Online News group’s ethics code draft addresses ‘fixing’ quotes, altering archives

New York City – The Online News Association ethics code, still a work in progress, offers several practical accuracy-related guidelines for B2B editors, as covered in a previous Ethics News Updates post. But the 2,200-plus-member group also is developing cogent approaches to the sticky issue of handling quoted matter in stories, and about altering archives when a change in published information is requested.

The section on how staffers should deal with quotations, written by ethicist Stephen J.A. Ward, identifies two “danger zones” that require special review by digital journalists:

“(1) ‘Fixing’ quotes: People being quoted will make mistakes in grammar, garble their words, sometimes speak barely recognizably, or say “ah” after every phrase. Should journalists ‘fix’ such quotes to eliminate ‘imperfections’? Broadcasters routinely edit video and audio quotations. But when does ‘fixing’ and ‘editing’ amount to changing what a person meant, or actually said, and how she said it?

“(2) Using partial quotes: Some people speak in a long-winded manner. Or they place unimportant comments between important comments. Should journalists cope with these facts by using parts of what was said, so as to focus on the newsworthy comments? One way to create a partial quote is to use an ellipsis to connect two parts of a long sentence, e.g., ‘I will go to war . . . but only if necessary.’ But partial quotes are notoriously subject to the accusation of being incomplete or taking someone’s remarks ‘out of context.’ Consider, in the above example, if I only reported the president of the United States as saying: ‘I will go to war’.”

Ward proposes a series of building blocks for dealing with quoted matter:

  • Adopt a conservative approach: Ideally, journalists should prefer ‘non-partial’ and ‘unfixed’ quotes. Therefore, resist changes unless necessary. If some change is thought necessary, seek to make a minimum of changes. This strategy prevents reporters from getting in the habit of playing looser and looser with quotes.
  • Accountability for changes: Be ready to provide a reason for any changes.
  • Pick another quote: If a quote needs a lot of editing, consider using another quote.”

How to handle ‘unpublish’ requests

The need for a policy covering requests to unpublish was a concern that ASBPE addressed at last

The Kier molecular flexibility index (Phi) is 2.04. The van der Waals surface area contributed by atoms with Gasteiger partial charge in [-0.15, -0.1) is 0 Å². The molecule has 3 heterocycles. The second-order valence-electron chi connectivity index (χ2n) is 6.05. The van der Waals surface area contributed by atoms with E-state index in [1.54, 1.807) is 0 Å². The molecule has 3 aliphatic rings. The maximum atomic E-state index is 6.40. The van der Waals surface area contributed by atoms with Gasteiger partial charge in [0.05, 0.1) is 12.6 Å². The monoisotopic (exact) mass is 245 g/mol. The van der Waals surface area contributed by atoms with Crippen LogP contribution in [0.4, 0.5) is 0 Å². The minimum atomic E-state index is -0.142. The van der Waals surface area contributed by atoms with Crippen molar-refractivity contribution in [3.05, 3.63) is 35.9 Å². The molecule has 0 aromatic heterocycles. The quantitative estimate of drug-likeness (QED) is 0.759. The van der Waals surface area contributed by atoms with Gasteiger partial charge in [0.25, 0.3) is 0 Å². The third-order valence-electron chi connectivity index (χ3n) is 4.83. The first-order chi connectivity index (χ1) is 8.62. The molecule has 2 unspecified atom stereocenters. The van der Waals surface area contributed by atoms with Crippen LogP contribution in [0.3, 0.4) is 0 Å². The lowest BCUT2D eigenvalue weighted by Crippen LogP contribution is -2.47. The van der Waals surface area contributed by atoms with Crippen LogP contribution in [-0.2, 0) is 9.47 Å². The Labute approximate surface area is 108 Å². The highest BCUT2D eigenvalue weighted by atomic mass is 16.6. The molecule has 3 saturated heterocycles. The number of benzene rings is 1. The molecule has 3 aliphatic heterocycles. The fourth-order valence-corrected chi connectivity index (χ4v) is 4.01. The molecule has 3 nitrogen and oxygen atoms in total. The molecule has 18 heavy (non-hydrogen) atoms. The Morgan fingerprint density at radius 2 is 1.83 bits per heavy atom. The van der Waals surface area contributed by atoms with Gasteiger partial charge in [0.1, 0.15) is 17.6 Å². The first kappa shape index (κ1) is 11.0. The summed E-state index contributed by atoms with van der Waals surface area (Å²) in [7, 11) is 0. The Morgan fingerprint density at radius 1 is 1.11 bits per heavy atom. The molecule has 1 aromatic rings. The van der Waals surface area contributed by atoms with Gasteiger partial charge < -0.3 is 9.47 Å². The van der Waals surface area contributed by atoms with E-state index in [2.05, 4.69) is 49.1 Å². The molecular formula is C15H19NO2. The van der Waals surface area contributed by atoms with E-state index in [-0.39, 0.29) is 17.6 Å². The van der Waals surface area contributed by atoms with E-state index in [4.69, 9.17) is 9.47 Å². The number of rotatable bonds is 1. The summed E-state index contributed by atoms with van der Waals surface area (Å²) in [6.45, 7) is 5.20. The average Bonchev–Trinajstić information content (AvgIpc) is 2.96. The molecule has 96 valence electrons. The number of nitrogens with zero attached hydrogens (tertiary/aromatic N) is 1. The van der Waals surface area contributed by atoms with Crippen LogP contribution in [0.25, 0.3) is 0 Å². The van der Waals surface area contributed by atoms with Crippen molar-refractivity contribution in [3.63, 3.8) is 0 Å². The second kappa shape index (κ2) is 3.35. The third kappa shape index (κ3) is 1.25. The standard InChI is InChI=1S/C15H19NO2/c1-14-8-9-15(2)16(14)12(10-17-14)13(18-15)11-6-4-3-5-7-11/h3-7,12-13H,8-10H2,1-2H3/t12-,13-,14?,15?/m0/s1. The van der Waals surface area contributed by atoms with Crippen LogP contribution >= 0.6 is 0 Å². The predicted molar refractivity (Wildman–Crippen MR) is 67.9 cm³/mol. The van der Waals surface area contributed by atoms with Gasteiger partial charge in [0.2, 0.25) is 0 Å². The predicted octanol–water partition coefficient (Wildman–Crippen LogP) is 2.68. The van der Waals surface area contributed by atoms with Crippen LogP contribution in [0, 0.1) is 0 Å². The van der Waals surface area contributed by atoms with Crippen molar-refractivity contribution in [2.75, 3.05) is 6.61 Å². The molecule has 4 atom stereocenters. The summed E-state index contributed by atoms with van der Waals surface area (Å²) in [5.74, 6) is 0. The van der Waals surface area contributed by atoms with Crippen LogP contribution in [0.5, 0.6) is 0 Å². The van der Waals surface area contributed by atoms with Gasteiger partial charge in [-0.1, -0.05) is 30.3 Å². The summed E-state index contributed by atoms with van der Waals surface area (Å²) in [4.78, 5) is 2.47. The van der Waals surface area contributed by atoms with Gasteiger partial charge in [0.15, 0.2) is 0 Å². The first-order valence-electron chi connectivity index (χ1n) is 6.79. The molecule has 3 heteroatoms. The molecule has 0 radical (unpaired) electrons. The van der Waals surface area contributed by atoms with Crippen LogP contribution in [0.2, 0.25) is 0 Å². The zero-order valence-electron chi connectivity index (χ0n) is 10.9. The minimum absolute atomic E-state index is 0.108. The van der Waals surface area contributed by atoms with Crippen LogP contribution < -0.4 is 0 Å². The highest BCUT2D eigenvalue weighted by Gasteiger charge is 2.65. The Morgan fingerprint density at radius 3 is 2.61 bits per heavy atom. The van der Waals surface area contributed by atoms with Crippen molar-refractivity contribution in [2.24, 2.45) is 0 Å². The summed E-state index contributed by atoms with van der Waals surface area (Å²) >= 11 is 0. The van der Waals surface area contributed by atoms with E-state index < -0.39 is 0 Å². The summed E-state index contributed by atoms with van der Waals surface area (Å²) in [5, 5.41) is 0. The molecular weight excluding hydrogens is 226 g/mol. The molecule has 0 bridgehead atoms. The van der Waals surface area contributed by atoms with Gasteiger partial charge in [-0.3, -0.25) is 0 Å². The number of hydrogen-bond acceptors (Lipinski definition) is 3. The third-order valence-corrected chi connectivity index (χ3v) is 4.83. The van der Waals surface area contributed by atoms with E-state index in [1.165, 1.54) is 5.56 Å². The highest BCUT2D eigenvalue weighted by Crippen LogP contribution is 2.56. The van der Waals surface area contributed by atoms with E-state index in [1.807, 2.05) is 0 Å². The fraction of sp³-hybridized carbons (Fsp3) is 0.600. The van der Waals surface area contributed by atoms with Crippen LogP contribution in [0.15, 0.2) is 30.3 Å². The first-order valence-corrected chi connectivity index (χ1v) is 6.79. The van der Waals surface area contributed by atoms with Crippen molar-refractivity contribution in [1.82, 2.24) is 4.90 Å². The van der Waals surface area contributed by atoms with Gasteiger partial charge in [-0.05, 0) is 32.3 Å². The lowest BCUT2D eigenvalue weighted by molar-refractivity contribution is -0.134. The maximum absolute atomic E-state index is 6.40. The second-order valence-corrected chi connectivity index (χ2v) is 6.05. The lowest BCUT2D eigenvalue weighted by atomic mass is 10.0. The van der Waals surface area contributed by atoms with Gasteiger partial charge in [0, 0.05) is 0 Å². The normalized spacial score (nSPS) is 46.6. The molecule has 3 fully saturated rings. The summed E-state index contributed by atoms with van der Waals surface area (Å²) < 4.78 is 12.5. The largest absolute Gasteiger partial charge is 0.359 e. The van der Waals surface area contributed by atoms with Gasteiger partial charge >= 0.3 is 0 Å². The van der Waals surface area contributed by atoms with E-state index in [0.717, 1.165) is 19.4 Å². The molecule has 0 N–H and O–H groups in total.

year’s Ethics Town Hall, held during its national conference in Chicago. In the ONA ethics code draft, ethicist Steve Buttry dealt with such requests by posing four questions in the section titled “Removing Material from Your Archives.”

  1. How does removing material from your archives square with transparency about what you have reported?
  2. Should accurate material ever be deleted?
  3. What about deleting material from social networks?
  4. What alternatives exist for deleting material from social networks on your own archives?

Here, Buttry says, are possible responses that news organizations can give when alterations in digital archives are requested, (for example, such as when someone wants an arrest report purged from an archived article.). “If you decide that your approach is always yes,” he explains, “or a flat no, you’ll never remove published content, those positions are pretty clear and simple. You might want to consider a middle ground, though: Seldom removing archived content but updating when you have documentation on the resolution of a case.”

When social media is involved, Buttry recommends using subsequent posts to acknowledge prior errors, and then editing the material to correct any errors. Tweets, he points out, cannot be edited once posted. “Generally,” he says, “it’s better to acknowledge an error in a subsequent tweet rather than to delete tweets. But because a tweet is most often seen by itself in users’ timelines, rather than in sequence with the correcting tweet, you should consider whether some situations might justify deleting a tweet.”

Those situations include “egregious errors, potentially libelous tweets, someone hacking your account and sending bogus tweets, employee mischief results in offensive tweets and retweeting inaccurate information.”

In deleting a tweet, Buttry adds, “an ethic of transparency would be to say you deleted it and offer an explanation, especially if you are correcting a factual error. One exception: It’s best not to identify a tweet as potentially libelous. ‘Inappropriate’ might be a better explanation.”

Because Facebook posts can be edited, Buttry advises, “If you do more than fixing simple typos you should add a note telling how you’ve updated, corrected or altered. We prefer editing to deleting. If an extreme situation prompts you to delete (such as those outlined in the Twitter section) acknowledge the deletion in a separate post.”

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